There are few things better than watching cricket on a sunny afternoon in England. More than anywhere else, cricket is subject to conditions, batsmen rarely have a free ride and bowlers are always in the game asking awkward questions. The weather can disrupt a good day’s play but that uncertainty—about whether and when it might rain—adds to the romance of English cricket.
Watching the telecast too is a pleasant relief because the viewer is spared the relentless barrage of adverts that spill into play time. Also, the commentary is soothing and insightful, not the screechy, breathless variety that tests your patience.
The real treat, however, is to catch ‘live’ action because the on-ground spectator experience is unmatched. Getting into the ground is easy, finding seats is not a problem and there is plenty to eat and drink. Fans are not just welcome but respected.
While television tells half the story—you only see what the camera shows—the stadium presents a 360 degrees uninterrupted view. You notice interesting things which otherwise remain hidden. At Edgbaston, during the Root/Bairstow carnage, Pant and Kohli lent captain Bumrah a helping hand, encouraging bowlers, moving square leg closer to the umpire and telling point to go a bit deep.
On television the game looks easy because the raw intensity of the contest is not captured. But watching ‘live’ you notice that fielders stand close to cut angles, and when the ball flies off the bat they have no time to react—catching or stopping anything is by instinct and intuition. The buzz at the ground is real and spectators, sensing the raw energy and drama, are sucked into the action. Even those seated 100 yards from the crease rise to appeal for leg before, more loudly and with more conviction than the slip cordon, when the ball is missing leg by a mile.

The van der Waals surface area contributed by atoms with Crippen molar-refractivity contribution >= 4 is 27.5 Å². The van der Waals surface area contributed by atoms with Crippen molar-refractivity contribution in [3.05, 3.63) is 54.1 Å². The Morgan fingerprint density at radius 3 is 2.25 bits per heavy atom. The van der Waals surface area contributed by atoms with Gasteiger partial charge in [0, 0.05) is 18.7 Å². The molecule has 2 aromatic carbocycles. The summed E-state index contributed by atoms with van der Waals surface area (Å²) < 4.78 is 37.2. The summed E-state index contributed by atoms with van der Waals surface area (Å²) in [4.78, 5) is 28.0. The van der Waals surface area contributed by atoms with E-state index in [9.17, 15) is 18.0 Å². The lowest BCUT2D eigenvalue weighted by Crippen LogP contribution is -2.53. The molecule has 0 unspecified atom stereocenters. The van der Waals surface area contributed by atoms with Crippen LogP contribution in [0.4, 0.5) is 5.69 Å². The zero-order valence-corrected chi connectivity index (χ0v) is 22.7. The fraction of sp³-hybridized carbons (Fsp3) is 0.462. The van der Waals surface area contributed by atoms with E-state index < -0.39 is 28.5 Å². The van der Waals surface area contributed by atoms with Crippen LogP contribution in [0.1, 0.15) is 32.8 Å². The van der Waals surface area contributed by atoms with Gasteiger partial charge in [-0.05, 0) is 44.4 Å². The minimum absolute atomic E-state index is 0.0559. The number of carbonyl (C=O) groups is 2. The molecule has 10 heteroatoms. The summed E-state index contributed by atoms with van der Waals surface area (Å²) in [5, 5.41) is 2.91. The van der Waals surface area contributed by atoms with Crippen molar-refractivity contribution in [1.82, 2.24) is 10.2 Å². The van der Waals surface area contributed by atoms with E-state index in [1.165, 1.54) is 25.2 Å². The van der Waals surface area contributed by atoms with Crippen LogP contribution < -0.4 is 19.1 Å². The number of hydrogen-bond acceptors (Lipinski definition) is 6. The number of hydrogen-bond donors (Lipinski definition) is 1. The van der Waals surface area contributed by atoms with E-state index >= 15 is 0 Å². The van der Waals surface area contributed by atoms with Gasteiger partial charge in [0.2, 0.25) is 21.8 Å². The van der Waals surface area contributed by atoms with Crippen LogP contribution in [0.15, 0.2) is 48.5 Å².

No less fascinating is to see firsthand the body language of players, the drooping shoulders of the helpless captain or the swagger of Kohli despite his run famine. He was booed by English supporters as he walked in but still looked a proud landlord who owned the space, not a tenant on a short lease.
Look closely at Jadeja, arguably the best fielder in the game, standing at point. He scratches his fielding position with his spikes then takes a cautious start as the bowler runs in, literally a tiger on the prowl. Also, Pujara tapping his bat to smooth out non-existent uneven patches on the pitch is gripping drama.
Watching the team train in the morning one hour before play, the pre-game ritual, is interesting. Coach Dravid keeps a watchful eye on players kicking a football and the elaborate slip catching routine of Kohli and Iyer. Close to the boundary, in front of the pavilion, batsmen knock carefully, searching for feel that comes from middling the ball. A little distance away, next to the match strip, bowlers mark run-ups with tape and aim at one stump. Ashwin, not in the eleven, turns his arm over and Shami does his warm-up with the medicine ball.
India lost the Test but its conquest of cricket in England is complete. It is Indians who buy tickets to keep the box office busy, they turn up with faces painted, carrying hampers packed with sandwiches and snacks. Indian fans are a noisy bunch; they encourage players with the ‘jeetega jeetega’ chant, wave the flag and the dhol is there to add to the entertainment.
The LED boards around the ground flash marketing messages of Indian mobiles, cycles, cement companies and the inevitable paan masala. The sight-screen carries advertising messages in Hindi. If English cricket was granted one commercial wish that they’d unhesitatingly ask for India to tour every year to play 5 Tests.
While England have reasons to rejoice after Edgbaston, the match conveyed a tough message to the Indian team. Did India miss a trick by benching Ashwin? Should we start separating players, not just on red-ball/white-ball criteria, but on home/away basis? In this context are we sure about Iyer at number 6, or is Rahane, though runless for a bit, a better option as he is made of purer technical timber. Also, isn’t it time Gill repays faith reposed in him by the selectors and respects the talent he is blessed with .
This was a one-off Test and a one-off defeat due to some spectacular batting by Root and Bairstow. In the first innings there was play and miss, balls going past the edge. But on day four and five nothing except a broad bat and crashing shots. Teams normally don’t get close to 400 in the last innings but here it was all too easy, England’s highest ever chase in 1,052 Tests since 1877!